Here’s a quite amazing post about writing a book when you are stuck. Obviously the exact, detailed methods described here won’t work for everybody. But this is still a fascinating post to read.
I couldn’t write the book. I had to write the book. Readers had bought the first two of the series on the promise that Kim and Will would get their HEA in book 3, and in the romance world, that promise is the kind you sign in your own blood at a crossroads at midnight. I had to write the book. I couldn’t write the book.
OK, so on to the part you’ve been waiting for: What did I do about it?
I will be very brief. Much more at the linked post:
a) Switch to using a visual mapping strategy for essential plot elements.
Here is the realization that generated:
This was the point I realised I’d been incredibly, catastrophically wrong about having the romance plot under control. … Laid out in this format, it was glaringly obvious that something huge was missing. There was not nearly enough blue because nothing was really changing or developing in my heroes’ relationship, and what the hell good is that in a romance? No wonder I hadn’t felt like my early efforts were working: they weren’t. I hadn’t dug into the romance at all because I’d got so obsessed with fixing the suspense plot. What a pillock. (It’s fine, this is only my literal job.)
This was interesting because, with different plot elements laid out in color, it IS truly glaringly obvious that half the romance plot must be missing.
b) Make plotting decisions and stick to them.
c) No fixing, no checking
I wrote scenes that were completely incompatible with earlier scenes. I wrote lines that required foreshadowing to be laid down, and left it undone. I wrote jarring transitions and clunky dialogue and lacklustre scenes and truncated bits to fill in later. It was a mess, and every word felt forced and dead and awful, but I wrote the forced, dead, awful bastards down.
Ouch! I have only ever done this when I was VERY close to the end and REALLY wanted to get there. And even then I don’t think I felt everything was this bad!
But, she got it done, and:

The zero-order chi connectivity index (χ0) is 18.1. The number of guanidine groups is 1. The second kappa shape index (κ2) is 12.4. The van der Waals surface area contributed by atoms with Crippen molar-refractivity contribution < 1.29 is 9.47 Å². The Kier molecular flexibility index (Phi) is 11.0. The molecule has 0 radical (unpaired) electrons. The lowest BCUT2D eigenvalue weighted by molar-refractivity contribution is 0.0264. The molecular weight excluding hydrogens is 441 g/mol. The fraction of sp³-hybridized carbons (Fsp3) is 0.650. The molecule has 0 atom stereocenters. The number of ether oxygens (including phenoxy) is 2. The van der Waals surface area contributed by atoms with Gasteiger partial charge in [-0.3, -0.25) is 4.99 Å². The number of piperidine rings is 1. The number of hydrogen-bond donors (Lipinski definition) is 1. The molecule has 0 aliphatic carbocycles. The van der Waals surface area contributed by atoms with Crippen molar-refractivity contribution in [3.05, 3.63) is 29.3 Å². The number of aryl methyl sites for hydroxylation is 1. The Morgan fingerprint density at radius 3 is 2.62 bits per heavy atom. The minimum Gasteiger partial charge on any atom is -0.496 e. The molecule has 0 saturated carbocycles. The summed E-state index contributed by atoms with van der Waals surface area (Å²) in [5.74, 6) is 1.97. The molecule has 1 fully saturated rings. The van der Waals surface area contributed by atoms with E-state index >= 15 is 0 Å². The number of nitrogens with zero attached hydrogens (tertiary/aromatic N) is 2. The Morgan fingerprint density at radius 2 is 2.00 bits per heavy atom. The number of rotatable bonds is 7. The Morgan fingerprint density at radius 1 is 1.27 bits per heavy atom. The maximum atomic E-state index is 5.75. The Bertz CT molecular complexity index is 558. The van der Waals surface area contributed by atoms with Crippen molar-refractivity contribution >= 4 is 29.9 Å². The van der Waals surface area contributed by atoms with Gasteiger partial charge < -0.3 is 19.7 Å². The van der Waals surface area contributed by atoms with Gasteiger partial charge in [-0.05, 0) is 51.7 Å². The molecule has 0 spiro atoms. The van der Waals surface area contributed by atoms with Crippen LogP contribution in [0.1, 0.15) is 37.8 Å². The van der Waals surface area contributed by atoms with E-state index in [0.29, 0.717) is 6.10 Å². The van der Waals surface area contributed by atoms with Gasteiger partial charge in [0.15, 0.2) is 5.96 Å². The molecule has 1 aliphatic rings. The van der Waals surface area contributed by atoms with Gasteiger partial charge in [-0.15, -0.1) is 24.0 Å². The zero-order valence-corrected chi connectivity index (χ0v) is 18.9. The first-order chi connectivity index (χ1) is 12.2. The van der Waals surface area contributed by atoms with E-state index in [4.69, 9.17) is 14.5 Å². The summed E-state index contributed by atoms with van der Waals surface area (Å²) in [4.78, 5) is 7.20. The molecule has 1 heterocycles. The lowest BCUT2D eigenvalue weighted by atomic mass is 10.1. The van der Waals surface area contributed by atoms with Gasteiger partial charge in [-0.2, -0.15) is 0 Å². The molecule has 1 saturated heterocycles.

And by the time I reached The End, I knew three things:
- I had a terrible book.
- I had a book.
- I can edit books.
Editing stage, oh my God. Shall we just not talk about this, okay.
All right, fine. I went through it slooooowly and fixed all the dangling horrors and inconsistencies. That took, approximately, forever. I went through it again to pick up everything I’d missed the first time and build up the things I’d skimped and work the scene transitions and all that. Then again, taking thinning scissors to the parts where I was explaining the plot to myself, and again, and again, till it began to read like it was written by a competent professional
This so reminds me of the time when I was calling the Tenai novel — now the Death’s Lady trilogy — The Neverending Revision From Hell. I never actually made that the working title, but I don’t know why not. That’s certainly what I called it for months.
e) Series of beta reads
And then the final conclusion:
f) So after ten months, multiple false starts, and and maybe thirty editing passes, my trilogy is complete. Kim and Will get their stroll into the sunset together, and I haven’t torpedoed my romance reputation quite yet. Talk about a happy ending.
I realise that my answer to “How do I write the book?” boils down to, basically, “Write the book”. Unfortunately, I have so far not identified any way of achieving a finished book that doesn’t involve writing it. If you have one, let me know. But I hope this post might at least promise a glimmer of light in what can feel like an endless tunnel.
So, very good post, a useful and entertaining look at the immense struggle particular novels may become. With a happy ending, which is certainly desirable in finishing a novel, as in a romance. By all means click through and read the whole thing, particularly if you’ve got a novel where you’re stuck.
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